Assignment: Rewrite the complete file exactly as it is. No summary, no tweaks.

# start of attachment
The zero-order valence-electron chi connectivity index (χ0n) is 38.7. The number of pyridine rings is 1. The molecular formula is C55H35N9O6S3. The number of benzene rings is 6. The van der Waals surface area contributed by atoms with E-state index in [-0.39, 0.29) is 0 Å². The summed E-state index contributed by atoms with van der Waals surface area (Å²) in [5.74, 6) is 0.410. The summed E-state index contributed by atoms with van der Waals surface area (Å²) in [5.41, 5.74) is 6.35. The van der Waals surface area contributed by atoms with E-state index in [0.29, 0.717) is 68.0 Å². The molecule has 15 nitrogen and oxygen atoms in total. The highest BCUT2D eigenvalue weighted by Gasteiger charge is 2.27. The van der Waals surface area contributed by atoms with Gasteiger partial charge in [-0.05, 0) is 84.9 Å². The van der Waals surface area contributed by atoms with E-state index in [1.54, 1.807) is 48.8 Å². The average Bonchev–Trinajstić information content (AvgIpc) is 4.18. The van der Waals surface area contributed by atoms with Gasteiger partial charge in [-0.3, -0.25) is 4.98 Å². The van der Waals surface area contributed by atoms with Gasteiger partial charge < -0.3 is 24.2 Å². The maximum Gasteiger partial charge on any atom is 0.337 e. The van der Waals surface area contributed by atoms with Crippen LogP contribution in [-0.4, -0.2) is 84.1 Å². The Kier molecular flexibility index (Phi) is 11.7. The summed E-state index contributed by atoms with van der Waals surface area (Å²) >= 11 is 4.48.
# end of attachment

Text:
The zero-order valence-electron chi connectivity index (χ0n) is 38.7. The number of pyridine rings is 1. The molecular formula is C55H35N9O6S3. The number of benzene rings is 6. The van der Waals surface area contributed by atoms with E-state index in [-0.39, 0.29) is 0 Å². The summed E-state index contributed by atoms with van der Waals surface area (Å²) in [5.74, 6) is 0.410. The summed E-state index contributed by atoms with van der Waals surface area (Å²) in [5.41, 5.74) is 6.35. The van der Waals surface area contributed by atoms with E-state index in [0.29, 0.717) is 68.0 Å². The molecule has 15 nitrogen and oxygen atoms in total. The highest BCUT2D eigenvalue weighted by Gasteiger charge is 2.27. The van der Waals surface area contributed by atoms with Gasteiger partial charge in [-0.05, 0) is 84.9 Å². The van der Waals surface area contributed by atoms with E-state index in [1.54, 1.807) is 48.8 Å². The average Bonchev–Trinajstić information content (AvgIpc) is 4.18. The van der Waals surface area contributed by atoms with Gasteiger partial charge in [-0.3, -0.25) is 4.98 Å². The van der Waals surface area contributed by atoms with Gasteiger partial charge < -0.3 is 24.2 Å². The maximum Gasteiger partial charge on any atom is 0.337 e. The van der Waals surface area contributed by atoms with Crippen LogP contribution in [-0.4, -0.2) is 84.1 Å². The Kier molecular flexibility index (Phi) is 11.7. The summed E-state index contributed by atoms with van der Waals surface area (Å²) >= 11 is 4.48.